“You feel that you are part of something bigger. It is a rush. The unexpected, the surprise, the discovery. When the magic happens, there is nothing in the world that matches it, except perhaps the birth of your child. This is life in its pure form. There is a sense of connection that is hard to explain. As if for one moment, before your eyes, all life, all Universes were connected to this one point in time and space. Including you.” Tom talks about the time he filmed the Bowhead Whales in the Arctic, to be in the presence of such giants, perhaps older than 100 years. He can’t find the words to express what it was like. His eyes are locked somewhere on the horizon. His memories stay secret, unable to find a worthy way to convey them. Jonathan tells me the story when he filmed the leopard seals in Antarctica. Those apex predators, perfect hunting creatures, would bring penguins to them, like children wanting to share their toys. They would open their mouth, 160 degrees wide at the camera, showing their teeth one inch long.
Although their motivation is beyond financial, surprisingly enough, the nature documentary industry pays well today. A lot more than in the past and a lot more than other similar industries. Success like the Blue Planet series have proved their value. Planet Earth became the most watched show on Discovery channel.
We talked about today’s documentaries versus the early days of Cousteau and Attenborough. About Institutions like BBC that has succeeded over the years to commission and publish educational material of great quality. Jonathan mentions how important the mission statement is. Per instance, BBC’s mission is to “Inform, Educate and Entertain. It aims at sustaining citizenship and civil society, promoting education and learning and stimulating creativity and cultural excellence”. Notice that entertain is last, not first. Which is actually the opposite of most others in the industry.
As with everybody I meet who works with Nature, family plays an important role. They support financially or simply nurture the passion seen in their child, telling him or her, that what is important, is to do something they love, whatever it is – music, painting, art, traveling or working with animal . Children don’t have the wisdom, the foresight to see the bigger picture and it is to the parents to recognize what that passion is and guide it, support it.
One day, Tom rented a boat and took his family out for a little expedition on the waters of Florida. At some point, his son pulled his father’s shirt and innocently asked him if they were in the Wild. Amused by the question, Tom looked around, then look at his child and said yes. His answer could have been that little green creatures did live on Mars, the result was the same. The little boy had just stepped into a fantasy world. The mangroves, the water, the birds, the fish, all suddenly became subjects of fascination. In his head, the little boy was seeing for the first time what his father saw every time he went to work. Tom was mesmerized at the joy on his son’s face, simply by being in the Wild. Beside connecting with Nature, moments like these are priceless. There are no bigger rewards than to see your child’s happiness from sharing what you do for living.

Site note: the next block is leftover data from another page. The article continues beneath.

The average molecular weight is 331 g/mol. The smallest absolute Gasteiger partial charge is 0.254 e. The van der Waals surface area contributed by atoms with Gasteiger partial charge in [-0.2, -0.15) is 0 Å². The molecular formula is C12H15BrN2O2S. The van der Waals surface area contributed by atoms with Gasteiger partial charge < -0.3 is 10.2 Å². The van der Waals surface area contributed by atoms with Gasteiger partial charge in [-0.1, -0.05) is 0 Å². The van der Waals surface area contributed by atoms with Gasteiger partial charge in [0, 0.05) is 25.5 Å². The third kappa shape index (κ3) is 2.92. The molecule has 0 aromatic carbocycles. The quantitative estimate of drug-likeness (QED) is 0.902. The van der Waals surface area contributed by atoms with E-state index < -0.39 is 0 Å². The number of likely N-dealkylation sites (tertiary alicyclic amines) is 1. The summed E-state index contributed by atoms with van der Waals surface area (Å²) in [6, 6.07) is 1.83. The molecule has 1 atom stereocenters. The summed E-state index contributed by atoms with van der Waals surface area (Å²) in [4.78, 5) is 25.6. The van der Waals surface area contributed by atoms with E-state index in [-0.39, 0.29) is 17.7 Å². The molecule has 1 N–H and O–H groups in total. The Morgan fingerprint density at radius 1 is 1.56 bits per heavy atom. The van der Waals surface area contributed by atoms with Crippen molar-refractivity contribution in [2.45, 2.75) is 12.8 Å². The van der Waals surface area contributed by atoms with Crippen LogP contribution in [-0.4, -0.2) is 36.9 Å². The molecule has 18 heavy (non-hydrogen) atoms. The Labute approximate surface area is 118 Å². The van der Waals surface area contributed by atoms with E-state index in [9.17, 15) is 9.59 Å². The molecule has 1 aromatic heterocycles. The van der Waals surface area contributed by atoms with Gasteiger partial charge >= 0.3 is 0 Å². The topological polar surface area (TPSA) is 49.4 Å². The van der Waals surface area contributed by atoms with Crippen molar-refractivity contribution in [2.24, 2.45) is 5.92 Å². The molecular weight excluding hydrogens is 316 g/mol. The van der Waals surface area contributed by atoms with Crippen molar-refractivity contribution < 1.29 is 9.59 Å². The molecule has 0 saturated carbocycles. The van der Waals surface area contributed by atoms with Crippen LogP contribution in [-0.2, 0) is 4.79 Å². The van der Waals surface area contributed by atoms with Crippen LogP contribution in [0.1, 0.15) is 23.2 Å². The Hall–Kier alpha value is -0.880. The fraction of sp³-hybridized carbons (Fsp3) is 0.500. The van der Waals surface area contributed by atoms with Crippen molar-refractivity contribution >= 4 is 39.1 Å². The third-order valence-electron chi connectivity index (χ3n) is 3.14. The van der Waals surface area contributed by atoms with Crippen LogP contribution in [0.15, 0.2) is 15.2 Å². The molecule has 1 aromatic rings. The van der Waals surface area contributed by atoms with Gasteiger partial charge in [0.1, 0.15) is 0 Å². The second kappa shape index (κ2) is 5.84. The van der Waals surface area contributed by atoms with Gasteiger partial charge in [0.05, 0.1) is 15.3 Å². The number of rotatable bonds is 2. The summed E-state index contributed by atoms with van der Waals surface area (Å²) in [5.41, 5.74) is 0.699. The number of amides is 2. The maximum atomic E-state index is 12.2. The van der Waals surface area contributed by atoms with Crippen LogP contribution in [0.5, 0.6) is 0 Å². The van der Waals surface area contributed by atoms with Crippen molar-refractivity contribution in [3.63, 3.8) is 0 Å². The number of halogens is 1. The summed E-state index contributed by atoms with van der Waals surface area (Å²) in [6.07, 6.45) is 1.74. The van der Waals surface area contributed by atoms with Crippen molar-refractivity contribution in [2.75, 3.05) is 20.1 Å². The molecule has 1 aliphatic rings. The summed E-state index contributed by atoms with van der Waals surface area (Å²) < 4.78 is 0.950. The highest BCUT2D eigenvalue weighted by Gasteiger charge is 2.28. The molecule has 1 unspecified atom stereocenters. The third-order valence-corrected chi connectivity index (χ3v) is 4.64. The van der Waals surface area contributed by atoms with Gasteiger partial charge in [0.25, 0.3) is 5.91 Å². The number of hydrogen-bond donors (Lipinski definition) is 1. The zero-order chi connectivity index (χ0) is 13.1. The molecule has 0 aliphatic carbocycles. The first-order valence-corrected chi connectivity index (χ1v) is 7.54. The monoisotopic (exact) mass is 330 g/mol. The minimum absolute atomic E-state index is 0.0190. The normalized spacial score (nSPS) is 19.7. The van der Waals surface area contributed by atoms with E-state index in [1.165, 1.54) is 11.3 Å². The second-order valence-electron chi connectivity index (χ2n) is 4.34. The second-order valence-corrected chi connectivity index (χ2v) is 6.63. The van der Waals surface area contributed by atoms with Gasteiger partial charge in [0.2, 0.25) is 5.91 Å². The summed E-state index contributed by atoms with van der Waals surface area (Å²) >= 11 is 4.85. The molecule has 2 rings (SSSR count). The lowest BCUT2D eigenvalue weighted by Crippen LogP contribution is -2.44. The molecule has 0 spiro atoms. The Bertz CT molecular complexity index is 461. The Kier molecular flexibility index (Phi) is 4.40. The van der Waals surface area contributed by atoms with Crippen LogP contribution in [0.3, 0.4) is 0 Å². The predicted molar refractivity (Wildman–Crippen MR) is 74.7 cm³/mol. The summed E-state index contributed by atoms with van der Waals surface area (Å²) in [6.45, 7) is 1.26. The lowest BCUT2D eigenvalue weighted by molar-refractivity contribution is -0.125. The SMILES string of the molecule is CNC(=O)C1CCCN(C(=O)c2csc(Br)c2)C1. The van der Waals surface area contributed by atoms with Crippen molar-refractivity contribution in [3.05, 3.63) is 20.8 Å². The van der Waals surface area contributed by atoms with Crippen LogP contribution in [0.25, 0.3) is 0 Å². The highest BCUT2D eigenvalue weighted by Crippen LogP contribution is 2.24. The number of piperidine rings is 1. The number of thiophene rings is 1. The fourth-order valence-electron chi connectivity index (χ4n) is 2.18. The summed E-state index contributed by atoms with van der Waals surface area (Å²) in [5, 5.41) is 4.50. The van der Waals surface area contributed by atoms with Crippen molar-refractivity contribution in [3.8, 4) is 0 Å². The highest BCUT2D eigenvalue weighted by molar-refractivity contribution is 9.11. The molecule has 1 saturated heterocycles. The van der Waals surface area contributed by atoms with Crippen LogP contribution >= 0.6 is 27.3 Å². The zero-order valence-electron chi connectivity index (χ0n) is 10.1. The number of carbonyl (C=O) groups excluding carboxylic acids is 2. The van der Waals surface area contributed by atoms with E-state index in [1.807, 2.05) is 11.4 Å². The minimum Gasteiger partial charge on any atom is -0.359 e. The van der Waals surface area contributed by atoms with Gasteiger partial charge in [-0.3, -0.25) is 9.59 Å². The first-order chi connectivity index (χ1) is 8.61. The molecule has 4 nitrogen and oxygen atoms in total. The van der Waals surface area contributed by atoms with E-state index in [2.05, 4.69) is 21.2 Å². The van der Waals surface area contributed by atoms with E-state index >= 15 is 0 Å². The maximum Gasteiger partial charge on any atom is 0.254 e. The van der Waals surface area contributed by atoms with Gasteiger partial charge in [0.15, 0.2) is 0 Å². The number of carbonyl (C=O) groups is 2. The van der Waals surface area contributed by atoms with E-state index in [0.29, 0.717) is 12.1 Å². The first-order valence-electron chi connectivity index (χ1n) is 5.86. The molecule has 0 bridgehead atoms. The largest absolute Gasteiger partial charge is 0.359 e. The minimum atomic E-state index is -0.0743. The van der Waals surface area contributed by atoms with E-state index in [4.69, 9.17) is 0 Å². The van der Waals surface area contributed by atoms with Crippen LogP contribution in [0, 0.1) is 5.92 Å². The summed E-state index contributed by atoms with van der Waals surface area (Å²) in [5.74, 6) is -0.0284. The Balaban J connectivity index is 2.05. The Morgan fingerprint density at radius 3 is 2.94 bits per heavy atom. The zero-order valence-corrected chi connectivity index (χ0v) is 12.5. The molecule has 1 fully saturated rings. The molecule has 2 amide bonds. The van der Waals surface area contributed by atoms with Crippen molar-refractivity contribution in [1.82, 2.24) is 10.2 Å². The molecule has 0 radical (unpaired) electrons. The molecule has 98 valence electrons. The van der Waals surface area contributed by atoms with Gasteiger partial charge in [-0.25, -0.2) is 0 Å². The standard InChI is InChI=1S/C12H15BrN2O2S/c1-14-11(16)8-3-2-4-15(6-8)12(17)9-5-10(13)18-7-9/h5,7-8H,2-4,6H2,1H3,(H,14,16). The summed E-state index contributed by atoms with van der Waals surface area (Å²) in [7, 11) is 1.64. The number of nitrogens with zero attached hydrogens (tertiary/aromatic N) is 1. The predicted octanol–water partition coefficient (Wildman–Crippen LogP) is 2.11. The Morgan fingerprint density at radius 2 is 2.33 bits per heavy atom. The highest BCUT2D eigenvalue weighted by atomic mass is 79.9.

We didn’t capture the golden sequence that day. As we ride back, I don’t feel any frustration, or disappointment from anyone on the boat. Of course Jonathan and Tom anxiously dream about it, but at the end of the day, to be in the water with the dolphins, to have them swim around, to have them look at you and squeak, it is hard not to be content.
That evening, as we are all sitting at the table, sharing an exquisite asado, glasses of cold beer, fresh timber burning in the fireplace, our joy and laughs spreading over other tables, no one would trade this moment. Jonathan announces that he will be going to Tobago after, to film flying fish spawning, something he has been waiting for 2 years. We can’t help but feel a bit jealous, but we still raise our glass to him and for a moment, as we look at each other, we feel bonded, united by our love for Nature.